The Space Museum is a prime example of a story that needs to be watched in proper context. In the context of the long and glorious history of the series, it is of course going to be a pale shadow. There are stories to come in later series that deal with many of the issues and themes of this story, and handle them so much better. But when this story was produced, those stories were as yet undreamt, much less produced or viewed. In that context, we can appreciate The Space Museum as a bold experiment, and one that set the scene for many themes Doctor Who would go on to revisit in subsequent seasons.
We must begin with the first credit – episode one is genuinely unnerving and spooky, as the travellers arrive on the planet but appear to be invisible to the inhabitants. The cliffhanger is the most shocking – to discover their future selves imprisoned in the Space Museum, and that the reason they are seemingly invisible is that they have slipped into a different time stream. It sets the scene to lift the story beyond a simple tale of an underclass rising up against their decadent masters, to address the theme of whether one can change the future – with the TARDIS team striving with great might to avoid the fate they have foreseen, all the while conscious that in trying to avoid that fate, they may very well carry out the actions that result in it taking place!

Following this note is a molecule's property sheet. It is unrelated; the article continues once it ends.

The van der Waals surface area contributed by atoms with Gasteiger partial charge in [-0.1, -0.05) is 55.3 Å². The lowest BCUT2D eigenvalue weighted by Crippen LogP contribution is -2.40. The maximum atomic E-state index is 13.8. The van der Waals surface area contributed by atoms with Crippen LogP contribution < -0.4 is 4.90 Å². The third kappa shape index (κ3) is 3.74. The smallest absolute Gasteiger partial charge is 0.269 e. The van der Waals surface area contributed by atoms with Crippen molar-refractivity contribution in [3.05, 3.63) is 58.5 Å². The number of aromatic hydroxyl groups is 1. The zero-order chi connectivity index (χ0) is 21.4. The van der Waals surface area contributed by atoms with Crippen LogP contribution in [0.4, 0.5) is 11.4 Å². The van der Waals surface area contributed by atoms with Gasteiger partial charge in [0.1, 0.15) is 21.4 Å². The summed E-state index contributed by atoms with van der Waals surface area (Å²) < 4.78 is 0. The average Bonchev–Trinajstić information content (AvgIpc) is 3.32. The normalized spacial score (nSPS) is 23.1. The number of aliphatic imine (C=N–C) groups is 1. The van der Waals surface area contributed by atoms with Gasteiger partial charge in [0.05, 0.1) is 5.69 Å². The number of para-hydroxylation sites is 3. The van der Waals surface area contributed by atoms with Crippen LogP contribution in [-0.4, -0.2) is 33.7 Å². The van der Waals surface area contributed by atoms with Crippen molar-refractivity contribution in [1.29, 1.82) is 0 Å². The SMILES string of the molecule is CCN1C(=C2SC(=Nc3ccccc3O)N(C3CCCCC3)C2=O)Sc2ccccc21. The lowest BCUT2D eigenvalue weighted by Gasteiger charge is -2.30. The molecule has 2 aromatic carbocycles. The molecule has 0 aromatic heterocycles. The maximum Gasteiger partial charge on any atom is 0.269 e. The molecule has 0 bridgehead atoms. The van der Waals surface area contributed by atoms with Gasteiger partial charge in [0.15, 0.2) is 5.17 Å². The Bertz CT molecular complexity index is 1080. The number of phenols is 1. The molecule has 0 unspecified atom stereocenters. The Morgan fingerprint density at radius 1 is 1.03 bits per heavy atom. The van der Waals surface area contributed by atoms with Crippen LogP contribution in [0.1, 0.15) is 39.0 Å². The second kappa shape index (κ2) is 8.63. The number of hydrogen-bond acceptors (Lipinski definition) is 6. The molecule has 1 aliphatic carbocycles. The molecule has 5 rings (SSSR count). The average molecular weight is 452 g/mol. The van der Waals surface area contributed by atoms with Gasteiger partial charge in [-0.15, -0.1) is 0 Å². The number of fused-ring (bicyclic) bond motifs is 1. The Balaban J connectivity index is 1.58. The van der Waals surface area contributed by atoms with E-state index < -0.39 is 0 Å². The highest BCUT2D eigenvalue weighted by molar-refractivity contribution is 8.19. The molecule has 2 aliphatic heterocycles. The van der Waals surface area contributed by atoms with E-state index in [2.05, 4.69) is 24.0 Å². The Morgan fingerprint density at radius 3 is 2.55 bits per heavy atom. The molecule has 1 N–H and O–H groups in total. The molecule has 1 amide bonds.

Episodes 2 to 4 are somewhat pedestrian, but when viewing the DVD I was struck by the themes of the episode and drawn into the dialogue. It is rather like revisiting any of my creative writing from primary school; while you would cringe at the relative gap in quality compared to how I would now write, you see the unmistakable first signs of how my writing style would develop. And for that we need to recognise that The Space Museum is certainly not the best of its type, but it was the first. The theme of overlords and the oppressed would be revisited many many times, whether in The Ark, The Dominators, The Mutants, or The Happiness Patrol – to name but a few from countless examples. The capacity to change the future was revisited as recently as The Waters of Mars or The Wedding of River Song – and The Space Museum was one foundation stone for this rich heritage. While it is hardly a classic, this story is significant.